Article Review: Christianity is about more than just rules.

Picture this: You spend your life living in two separate worlds. In one life, you’re happily married to your partner of 22 years and raising a 12-year-old child. In the other, you provide guidance to kids attending a Catholic high school. But what happens when those two worlds collide?

Ask former Roncalli guidance counselor, Shelly Fitzgerald. The school administration and Archdiocese of Indianapolis gave her a choice: divorce your wife or resign.

I know what you’re probably thinking. That’s crazy, right? Who would agree with that? Personally, I didn’t think anyone would, but then I stumbled across an op-ed on Twitter written by IndyStar’s Gary Varvel.

Varvel openly admits that he believes Roncalli made the right move when they handed the ultimatum to Fitzgerald. I applaud him for saying what he believes, but do I think he’s wrong? Absolutely. I’ll address that in a moment though.

Varvel’s conviction is based around two key elements: the existence of a contract and labeling.  Varvel, who used to teach at a Christian high school, says both he and Fitzgerald signed contracts which bound them to uphold the behaviors and beliefs of the Church. So yeah, I agree she knew the consequences. One point to Varvel. But, his second argument was a stretch. Varvel claims more people aren’t coming out in support of Roncalli because they’re scared of being labeled as bigots.   

Well Gary, I think people aren’t supporting Roncalli for a much larger reason: Forcing Fitzgerald into an impossible decision was not the Christian thing to do.

Varvel argued that the Christian thing to do for the couple was gracefully part ways, citing the creation of the Lutheran church. But Fitzgerald didn’t go silently to prove a point. All denominations of Christianity, whether it’s Catholicism, Lutheran, Baptist, ect., are based on the teachings of Jesus. What church leaders should keep in mind, however, is that being a Christian is about more than rules. It’s about the lessons Jesus taught us while he walked among us: love, mercy, grace and kindness.

Varvel based his argument on a contract, providing readers with verses about settling disputes. I’ve decided to base my argument on what should matter: the actual teachings of Jesus Christ.

This is what the Lord Almighty said: ‘Administer true justice; show mercy and compassion to one another. Do not oppress the widow or the fatherless, the foreigner or the poor. Do not plot evil against each other.” – Zechariah 7:9-10

It’s not my job, your job or anyone else’s job but God’s to give a guilty verdict. God tells us that the true justice is mercy and compassion. Not to force a resignation or divorce.

While it seems like the school administration and the Archdiocese of Indianapolis have lost sight of crucial teachings like the one in Zechariah, students and parents haven’t.

Roncalli Senior Elijah Mahan defended Fitzgerald to IndyStar shortly after the story initially broke.

“It’s a Catholic’s duty to respect, defend and build up one another no matter what their race, sexual orientation or social background is,” Mahan said.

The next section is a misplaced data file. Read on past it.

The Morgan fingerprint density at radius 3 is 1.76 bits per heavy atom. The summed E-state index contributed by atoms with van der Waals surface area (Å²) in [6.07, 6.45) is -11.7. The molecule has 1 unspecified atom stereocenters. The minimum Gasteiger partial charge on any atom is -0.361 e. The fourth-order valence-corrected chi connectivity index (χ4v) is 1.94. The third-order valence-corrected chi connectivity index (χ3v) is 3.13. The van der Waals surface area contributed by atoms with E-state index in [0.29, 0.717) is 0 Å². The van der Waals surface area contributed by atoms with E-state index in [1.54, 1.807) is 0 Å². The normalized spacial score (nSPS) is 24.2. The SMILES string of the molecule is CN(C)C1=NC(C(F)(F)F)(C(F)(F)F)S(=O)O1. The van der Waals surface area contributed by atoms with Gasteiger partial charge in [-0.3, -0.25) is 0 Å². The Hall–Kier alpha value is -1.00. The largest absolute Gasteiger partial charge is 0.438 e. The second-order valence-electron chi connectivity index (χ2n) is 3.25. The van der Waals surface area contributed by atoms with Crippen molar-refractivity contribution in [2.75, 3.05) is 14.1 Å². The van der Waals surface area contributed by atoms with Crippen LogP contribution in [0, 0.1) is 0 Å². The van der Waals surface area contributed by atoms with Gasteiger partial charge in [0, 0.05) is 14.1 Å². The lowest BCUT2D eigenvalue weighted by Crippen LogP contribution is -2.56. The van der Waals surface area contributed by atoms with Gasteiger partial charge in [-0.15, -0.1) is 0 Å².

Interesting… What do you think? Does the ultimatum Roncalli gave Fitzgerald sound anything like that?

Earlier this week, Fitzgerald, Mahan and a few other Roncalli students appeared on Ellen to share their stories. It so easy to see that Fitzgerald touch these kids’ hearts. One of them even called the guidance counselor’s office her “safe place” in the school. To show their support for Fitzgerald and the LGBT+ community, the students decided to start a foundation, named Shelly’s Voice. Shelly’s Voice will be focused on cultivating equality in the workplace, so that those in the LGBT+ community, like Shelly and like me, won’t have to huge hide parts of our lives.

In his article, Varvel mentioned he signed a contract when he was employed at a Christian high school which stated he had to exemplify the values written in the Bible. That’s fine. I don’t see anything wrong with that… as long as the contract holds employees accountable to all teachings of the bible, including the compassion, mercy, love… Oh, and divorce.

You could argue, “It wouldn’t be a divorce in the eyes of God because they shouldn’t have been married in the first place.” And I’m going to stop you right there. Same-sex marriage is legal. Churches will perform same-sex marriages. There are same-sex couples all around the world who spend their lives giving just as Christ did. So, let me make this very clear: a homosexual divorce is the same as a heterosexual one.

You know what I find really funny, though? Homosexuality is only mentioned specifically in six or seven of the Bible’s 31,173 verses. Yet, the church has been up in arms about hindering the rights of the LGBT community. You know how many verses there are about divorce? A lot more than six or seven.

So, in the eyes of the Catholic church at least, Fitzgerald was told to pick her sin: divorce or homosexuality.

What happened to the love, kindness, mercy and compassion that the majority of the Bible was devoted to? People like the Roncalli administration, the Archdiocese of Indianapolis and Varvel, who choose legalism over compassion, are not representing the Christian faith as described in the Bible. But people, like the students at Roncalli who choose to love unconditionally, embody the character and message of Christ.

The moment the Internet called an audible.

I like to think of the Internet as a football team. One with history, like the Packers or Cowboys. When the Internet was first established, it didn’t really have a lot of plays. Every down was a run up the middle or a pass down the sideline. Don’t get me wrong, the playbook didn’t suck. It revolutionized the game… of communications. But it was just text, and eventually email and pictures followed. But like any good football team, the Internet’s playbook grew as the team matured.